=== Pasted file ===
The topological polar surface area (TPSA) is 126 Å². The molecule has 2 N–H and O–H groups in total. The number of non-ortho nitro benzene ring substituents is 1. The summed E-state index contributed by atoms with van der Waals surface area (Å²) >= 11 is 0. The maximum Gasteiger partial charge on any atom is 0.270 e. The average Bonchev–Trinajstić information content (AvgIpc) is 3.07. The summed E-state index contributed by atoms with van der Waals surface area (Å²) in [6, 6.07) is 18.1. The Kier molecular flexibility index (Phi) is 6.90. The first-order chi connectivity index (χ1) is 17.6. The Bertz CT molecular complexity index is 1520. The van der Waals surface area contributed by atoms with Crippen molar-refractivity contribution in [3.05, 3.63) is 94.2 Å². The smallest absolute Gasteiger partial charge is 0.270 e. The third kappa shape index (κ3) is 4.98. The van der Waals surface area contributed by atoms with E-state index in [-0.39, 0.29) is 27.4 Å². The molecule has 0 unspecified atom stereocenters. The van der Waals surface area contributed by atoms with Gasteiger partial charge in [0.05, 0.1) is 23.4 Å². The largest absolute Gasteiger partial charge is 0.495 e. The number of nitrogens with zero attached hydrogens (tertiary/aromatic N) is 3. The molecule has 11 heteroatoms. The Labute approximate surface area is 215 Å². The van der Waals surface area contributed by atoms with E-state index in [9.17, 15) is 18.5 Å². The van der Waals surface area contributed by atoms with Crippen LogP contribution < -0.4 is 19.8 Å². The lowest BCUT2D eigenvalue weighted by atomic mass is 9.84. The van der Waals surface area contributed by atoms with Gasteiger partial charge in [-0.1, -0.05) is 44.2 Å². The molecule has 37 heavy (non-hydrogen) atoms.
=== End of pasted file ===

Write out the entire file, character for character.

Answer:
The topological polar surface area (TPSA) is 126 Å². The molecule has 2 N–H and O–H groups in total. The number of non-ortho nitro benzene ring substituents is 1. The summed E-state index contributed by atoms with van der Waals surface area (Å²) >= 11 is 0. The maximum Gasteiger partial charge on any atom is 0.270 e. The average Bonchev–Trinajstić information content (AvgIpc) is 3.07. The summed E-state index contributed by atoms with van der Waals surface area (Å²) in [6, 6.07) is 18.1. The Kier molecular flexibility index (Phi) is 6.90. The first-order chi connectivity index (χ1) is 17.6. The Bertz CT molecular complexity index is 1520. The van der Waals surface area contributed by atoms with Crippen molar-refractivity contribution in [3.05, 3.63) is 94.2 Å². The smallest absolute Gasteiger partial charge is 0.270 e. The third kappa shape index (κ3) is 4.98. The van der Waals surface area contributed by atoms with E-state index in [-0.39, 0.29) is 27.4 Å². The molecule has 0 unspecified atom stereocenters. The van der Waals surface area contributed by atoms with Gasteiger partial charge in [0.05, 0.1) is 23.4 Å². The largest absolute Gasteiger partial charge is 0.495 e. The number of nitrogens with zero attached hydrogens (tertiary/aromatic N) is 3. The molecule has 11 heteroatoms. The Labute approximate surface area is 215 Å². The van der Waals surface area contributed by atoms with E-state index in [9.17, 15) is 18.5 Å². The van der Waals surface area contributed by atoms with Crippen LogP contribution < -0.4 is 19.8 Å². The lowest BCUT2D eigenvalue weighted by atomic mass is 9.84. The van der Waals surface area contributed by atoms with Gasteiger partial charge in [-0.1, -0.05) is 44.2 Å². The molecule has 37 heavy (non-hydrogen) atoms.